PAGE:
Carolyn Hax: When a freshman gets married, end financial support?

Anonymous: Define “should”.

Is it a question of result, of principle, of deterrence?

Deterrence goes without saying. You don’t like his choice of life, so you attach great material consequence to it. I’m not a fan of the tactic – punitive child rearing has always seemed wrong to me, so punitive adult rearing mystifies – but you can’t fault its simplicity.

The principle is one that both parents can cite to support your positions. Son: You promised her an education and there was no “don’t get married” clause. Yours: Adults who make adult decisions are adult enough to support themselves.

These both have merit on their faces and a satisfying simplicity of their own – but they also contradict some obvious things left unsaid below the surface. First, it’s sort of understood that if you’re functioning as a dependent for educational purposes, the “don’t marry your boyfriend” part doesn’t need to be said. (Isn’t it?) On the other hand, your daughter has been an adult since she was 18 and yet that hasn’t stopped you from paying for her tuition, room and board as if she were an entirely dependent child – so if you’re already working from a gray, fuzzy definition of adulthood, then you can’t declare a black and white definition to be in effect on that one subject just because you want to. Not without hypocrisy. Why is it acceptable to fully fund an adult woman’s education only if she is single adult woman?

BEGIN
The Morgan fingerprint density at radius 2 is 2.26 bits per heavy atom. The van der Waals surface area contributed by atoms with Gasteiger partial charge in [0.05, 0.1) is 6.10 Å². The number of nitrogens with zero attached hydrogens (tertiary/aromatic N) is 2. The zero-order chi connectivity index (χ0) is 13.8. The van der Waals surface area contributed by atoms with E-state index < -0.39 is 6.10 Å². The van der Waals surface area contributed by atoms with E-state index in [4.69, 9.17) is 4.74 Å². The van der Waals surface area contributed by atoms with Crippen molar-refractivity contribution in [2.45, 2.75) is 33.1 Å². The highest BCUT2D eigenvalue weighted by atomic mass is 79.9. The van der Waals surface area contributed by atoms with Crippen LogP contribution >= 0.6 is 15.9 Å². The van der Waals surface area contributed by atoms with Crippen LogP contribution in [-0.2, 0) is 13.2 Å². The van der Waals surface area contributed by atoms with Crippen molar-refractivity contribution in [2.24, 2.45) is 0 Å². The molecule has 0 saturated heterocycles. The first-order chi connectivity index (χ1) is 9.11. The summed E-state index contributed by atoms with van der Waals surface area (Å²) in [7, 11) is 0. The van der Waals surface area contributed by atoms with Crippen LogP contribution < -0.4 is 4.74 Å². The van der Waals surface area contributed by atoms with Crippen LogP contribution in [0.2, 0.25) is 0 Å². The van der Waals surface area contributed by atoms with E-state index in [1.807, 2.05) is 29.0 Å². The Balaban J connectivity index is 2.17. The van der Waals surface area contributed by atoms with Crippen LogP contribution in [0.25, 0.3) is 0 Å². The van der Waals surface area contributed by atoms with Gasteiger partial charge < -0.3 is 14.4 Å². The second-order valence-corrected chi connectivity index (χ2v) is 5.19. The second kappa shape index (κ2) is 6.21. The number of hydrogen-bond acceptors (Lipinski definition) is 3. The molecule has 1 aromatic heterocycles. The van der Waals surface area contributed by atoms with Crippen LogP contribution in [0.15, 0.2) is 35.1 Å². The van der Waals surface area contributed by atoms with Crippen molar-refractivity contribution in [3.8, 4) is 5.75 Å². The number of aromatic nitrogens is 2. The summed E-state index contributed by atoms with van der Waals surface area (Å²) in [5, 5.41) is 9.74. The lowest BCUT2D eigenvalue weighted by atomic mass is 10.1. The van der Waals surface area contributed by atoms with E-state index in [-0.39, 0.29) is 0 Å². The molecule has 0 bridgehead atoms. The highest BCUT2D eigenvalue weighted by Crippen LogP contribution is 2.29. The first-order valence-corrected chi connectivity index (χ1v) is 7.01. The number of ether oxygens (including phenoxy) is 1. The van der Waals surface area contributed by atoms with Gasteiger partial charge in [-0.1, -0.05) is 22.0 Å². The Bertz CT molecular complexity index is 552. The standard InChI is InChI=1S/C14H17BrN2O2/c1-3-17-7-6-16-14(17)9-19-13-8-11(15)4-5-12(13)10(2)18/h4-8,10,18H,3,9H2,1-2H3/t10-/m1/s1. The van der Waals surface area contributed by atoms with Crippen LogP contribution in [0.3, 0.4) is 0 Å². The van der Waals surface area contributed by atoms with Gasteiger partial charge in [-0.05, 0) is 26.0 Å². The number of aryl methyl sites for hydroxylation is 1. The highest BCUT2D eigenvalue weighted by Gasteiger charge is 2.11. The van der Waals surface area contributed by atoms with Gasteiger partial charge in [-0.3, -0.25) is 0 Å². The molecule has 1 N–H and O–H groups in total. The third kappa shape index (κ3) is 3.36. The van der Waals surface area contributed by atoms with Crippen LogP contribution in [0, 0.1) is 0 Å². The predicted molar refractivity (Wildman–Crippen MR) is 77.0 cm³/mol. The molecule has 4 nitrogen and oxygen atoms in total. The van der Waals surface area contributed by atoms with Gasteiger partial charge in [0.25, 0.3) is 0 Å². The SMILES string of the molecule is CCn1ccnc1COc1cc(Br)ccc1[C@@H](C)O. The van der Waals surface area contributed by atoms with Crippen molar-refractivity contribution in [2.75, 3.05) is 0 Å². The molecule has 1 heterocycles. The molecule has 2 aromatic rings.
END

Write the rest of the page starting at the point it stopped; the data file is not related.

Finally, denouement: the refuge of the pragmatic. If the purpose of paying for his education was to equip him in early adulthood to live independently thereafter, on (this is often the unspoken part) middle-class rung or better, then he does not There’s no reason you can’t continue to make your decisions with that goal in mind – in light of the threatened marriage or any other reorganization of her personal life. The basic facts may change, but the age-related goal may remain intact: equip it in early adulthood to launch stably forever.

If you and your husband – and your daughter – can agree on this goal, it will clarify the decisions that make sense to achieve it.

Dear Caroline: Do I have an obligation to attend a dinner, for example, with a sour mother-in-law that my husband only tolerates to see his father? I find the facade intolerable – putting up with his control and demeaning attitude to gain access to my husband’s father. I see my husband’s over-attention to her as creeping, which he says is to protect me from having to deal with her at the dinner table. It’s toxic. Am I going numb?

Degraded : Your obligation is to marriage – not on its terms, but on mutual terms. If your husband doesn’t want to compromise on your sanity, then he short-circuits his Homework.

Sometimes the most brutal instrument is the best: an agreed limit. You attend… half of these torture sessions? A quarter? You offer a certain presence to protect him, he offers a certain absence to protect you. Think forever.

And if the “crawling” dulls your feelings for him, then you owe marriage the truth about that, too.

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